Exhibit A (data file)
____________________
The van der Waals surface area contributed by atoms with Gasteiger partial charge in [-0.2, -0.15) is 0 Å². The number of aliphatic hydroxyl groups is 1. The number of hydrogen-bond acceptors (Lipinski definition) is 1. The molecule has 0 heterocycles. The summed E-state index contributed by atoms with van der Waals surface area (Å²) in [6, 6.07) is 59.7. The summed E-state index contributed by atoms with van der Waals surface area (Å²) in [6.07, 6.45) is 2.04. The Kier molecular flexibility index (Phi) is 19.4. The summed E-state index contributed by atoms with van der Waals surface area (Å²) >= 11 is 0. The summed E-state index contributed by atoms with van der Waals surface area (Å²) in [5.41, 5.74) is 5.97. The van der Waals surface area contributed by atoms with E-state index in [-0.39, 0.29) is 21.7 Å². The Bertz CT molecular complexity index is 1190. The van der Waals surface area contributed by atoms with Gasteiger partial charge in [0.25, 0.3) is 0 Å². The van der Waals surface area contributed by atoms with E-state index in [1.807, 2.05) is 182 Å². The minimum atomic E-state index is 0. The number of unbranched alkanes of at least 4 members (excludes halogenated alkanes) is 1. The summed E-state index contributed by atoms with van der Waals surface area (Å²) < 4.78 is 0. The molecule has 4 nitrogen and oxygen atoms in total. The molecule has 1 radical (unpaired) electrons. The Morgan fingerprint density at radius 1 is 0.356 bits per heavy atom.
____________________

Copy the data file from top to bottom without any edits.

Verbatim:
The van der Waals surface area contributed by atoms with Gasteiger partial charge in [-0.2, -0.15) is 0 Å². The number of aliphatic hydroxyl groups is 1. The number of hydrogen-bond acceptors (Lipinski definition) is 1. The molecule has 0 heterocycles. The summed E-state index contributed by atoms with van der Waals surface area (Å²) in [6, 6.07) is 59.7. The summed E-state index contributed by atoms with van der Waals surface area (Å²) in [6.07, 6.45) is 2.04. The Kier molecular flexibility index (Phi) is 19.4. The summed E-state index contributed by atoms with van der Waals surface area (Å²) >= 11 is 0. The summed E-state index contributed by atoms with van der Waals surface area (Å²) in [5.41, 5.74) is 5.97. The van der Waals surface area contributed by atoms with E-state index in [-0.39, 0.29) is 21.7 Å². The Bertz CT molecular complexity index is 1190. The van der Waals surface area contributed by atoms with Gasteiger partial charge in [0.25, 0.3) is 0 Å². The van der Waals surface area contributed by atoms with E-state index in [1.807, 2.05) is 182 Å². The minimum atomic E-state index is 0. The number of unbranched alkanes of at least 4 members (excludes halogenated alkanes) is 1. The summed E-state index contributed by atoms with van der Waals surface area (Å²) < 4.78 is 0. The molecule has 4 nitrogen and oxygen atoms in total. The molecule has 1 radical (unpaired) electrons. The Morgan fingerprint density at radius 1 is 0.356 bits per heavy atom.